A place where questions of race often raise eyebrows
Updated: 2011-11-17 07:57
By Karl Arney (China Daily)
For many, the possibilities and generosity seem nearly endless.
Unfortunately, there are some people who are excluded from those possibilities and even the basic decency the rest of us find plentiful. For all of its globalization and progress, China still has a discrimination problem.
As a white American, it took me some time to notice this - I'm highly regarded simply for the way I look, to say nothing of my nationality or education.
The foreign community of Henan provincial capital Zhengzhou was relatively small when I arrived, and the majority of its members were white. Most of the time that I spent with other foreigners was in large groups at the bar, so I had little chance to observe the reactions of random locals to non-whites.
Over time, the community expanded and so did the number of non-whites.
I expected this would help clear away the stereotypes that many natives had, particularly toward blacks. Many of those were stereotypes I hadn't known existed until I saw Chinese students and colleagues react to my black colleagues.
When one new student approached me and referred to my co-worker as coming from Africa, I was a bit surprised. It was a well-spoken young woman, yet she was baffled when I stated that the teacher was American and had never been to Africa.
I chalked that up as a fluke until I encountered the same attitude in a teacher.
This was a well-intentioned woman, having volunteered to teach the foreign staff Chinese. Yet as soon as she encountered her black pupil, she told him openly that he could not be an American because she knew he was an African. A protracted debate followed, despite her having just delivered a proud speech about China's own 56 ethnic groups.
Both examples showed a surprising ignorance of global populations, especially given China's adoration of the NBA, which consists largely of black Americans.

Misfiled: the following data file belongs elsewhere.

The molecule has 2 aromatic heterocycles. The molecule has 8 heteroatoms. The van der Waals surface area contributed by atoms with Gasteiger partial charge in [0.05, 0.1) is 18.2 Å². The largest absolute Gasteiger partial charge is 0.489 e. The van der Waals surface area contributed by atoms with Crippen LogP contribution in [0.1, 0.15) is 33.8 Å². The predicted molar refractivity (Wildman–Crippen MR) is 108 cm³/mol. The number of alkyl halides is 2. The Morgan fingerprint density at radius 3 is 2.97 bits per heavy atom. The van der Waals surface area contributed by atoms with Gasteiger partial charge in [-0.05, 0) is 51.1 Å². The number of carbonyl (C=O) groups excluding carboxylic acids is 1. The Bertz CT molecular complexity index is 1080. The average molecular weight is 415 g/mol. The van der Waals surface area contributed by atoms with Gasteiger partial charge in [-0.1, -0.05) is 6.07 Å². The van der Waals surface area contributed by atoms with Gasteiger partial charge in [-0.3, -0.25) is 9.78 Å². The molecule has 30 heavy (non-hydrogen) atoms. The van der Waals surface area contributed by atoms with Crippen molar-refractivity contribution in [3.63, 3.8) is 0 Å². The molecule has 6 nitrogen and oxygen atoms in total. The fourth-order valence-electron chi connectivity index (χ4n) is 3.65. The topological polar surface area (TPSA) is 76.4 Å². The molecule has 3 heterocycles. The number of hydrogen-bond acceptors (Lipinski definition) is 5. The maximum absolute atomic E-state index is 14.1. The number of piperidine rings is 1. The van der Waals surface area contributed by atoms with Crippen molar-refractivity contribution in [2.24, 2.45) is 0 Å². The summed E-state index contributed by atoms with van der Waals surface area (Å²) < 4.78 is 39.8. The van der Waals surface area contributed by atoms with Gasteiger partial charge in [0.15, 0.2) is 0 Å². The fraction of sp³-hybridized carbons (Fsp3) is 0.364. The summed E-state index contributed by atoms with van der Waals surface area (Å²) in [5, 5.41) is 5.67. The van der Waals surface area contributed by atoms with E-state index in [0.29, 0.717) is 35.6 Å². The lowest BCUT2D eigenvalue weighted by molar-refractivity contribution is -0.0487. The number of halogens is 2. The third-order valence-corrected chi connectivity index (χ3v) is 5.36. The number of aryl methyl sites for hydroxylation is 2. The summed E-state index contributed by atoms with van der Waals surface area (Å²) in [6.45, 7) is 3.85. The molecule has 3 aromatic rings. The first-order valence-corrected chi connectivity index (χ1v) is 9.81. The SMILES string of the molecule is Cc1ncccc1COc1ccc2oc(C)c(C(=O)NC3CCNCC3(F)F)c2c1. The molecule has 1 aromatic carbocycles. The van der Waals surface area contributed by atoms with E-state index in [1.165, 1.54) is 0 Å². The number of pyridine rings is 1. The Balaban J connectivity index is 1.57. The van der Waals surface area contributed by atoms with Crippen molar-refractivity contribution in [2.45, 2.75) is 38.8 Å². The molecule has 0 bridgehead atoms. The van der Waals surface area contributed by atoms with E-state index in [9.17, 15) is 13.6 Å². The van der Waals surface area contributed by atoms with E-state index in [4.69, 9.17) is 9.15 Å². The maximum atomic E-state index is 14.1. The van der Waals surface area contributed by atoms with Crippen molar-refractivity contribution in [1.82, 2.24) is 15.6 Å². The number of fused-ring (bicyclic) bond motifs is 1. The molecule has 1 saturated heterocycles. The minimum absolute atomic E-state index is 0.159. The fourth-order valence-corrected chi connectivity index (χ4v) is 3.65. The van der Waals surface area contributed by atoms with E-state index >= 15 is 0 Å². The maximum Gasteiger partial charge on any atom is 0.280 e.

It was weeks ago, however, that I was genuinely appalled.
I sat down with a black friend for lunch in a crowded cafeteria next to some young Chinese adults. The girl next to him noticed him sit down and recoiled in horror, grasping her friend's shoulder before they began whispering and shuffled off.
I'm aware that this is all one city in middle China and that such discrimination has largely vanished in larger, more cosmopolitan cities.
Unfortunately, these cities have their own problems, aimed largely at other Asians.
My girlfriend and I had intended to move from Zhengzhou this year and had a number of new cities in mind.
We were not prepared for the resistance we encountered to hiring her outside of Henan simply because she is a Filipina.
It didn't matter that she is more academically qualified for teaching than I am, that schools in the Philippines teach almost entirely in English or that she has experience teaching every age level.
The same schools around the country that urgently wanted to hire me told her that, to quote a school in Chengdu, they only hire "teachers who never have Asian blood".
This discrimination doesn't end with Asians born and raised on the continent.
Talking to a couple of frustrated Chinese-American associates about their attempts to find work in China's more desirable cities showed how seriously many schools take the Chengdu outlook.
The cities where the populaces are better educated and mannered toward non-white foreigners are also the ones where they have the least chance of getting work. Meanwhile, smaller cities hire everyone they can get, including the people they otherwise look down on for simply not being what they expect from a foreigner.
No country is without its biases and misconceptions about people from outside.
China is diversifying at a rapid rate, and I realize that understanding takes time.
I only hope that sufficient time will soon pass so the country can fully embrace its newfound diversity, as the people who contribute to that diversity are already willing to do with China.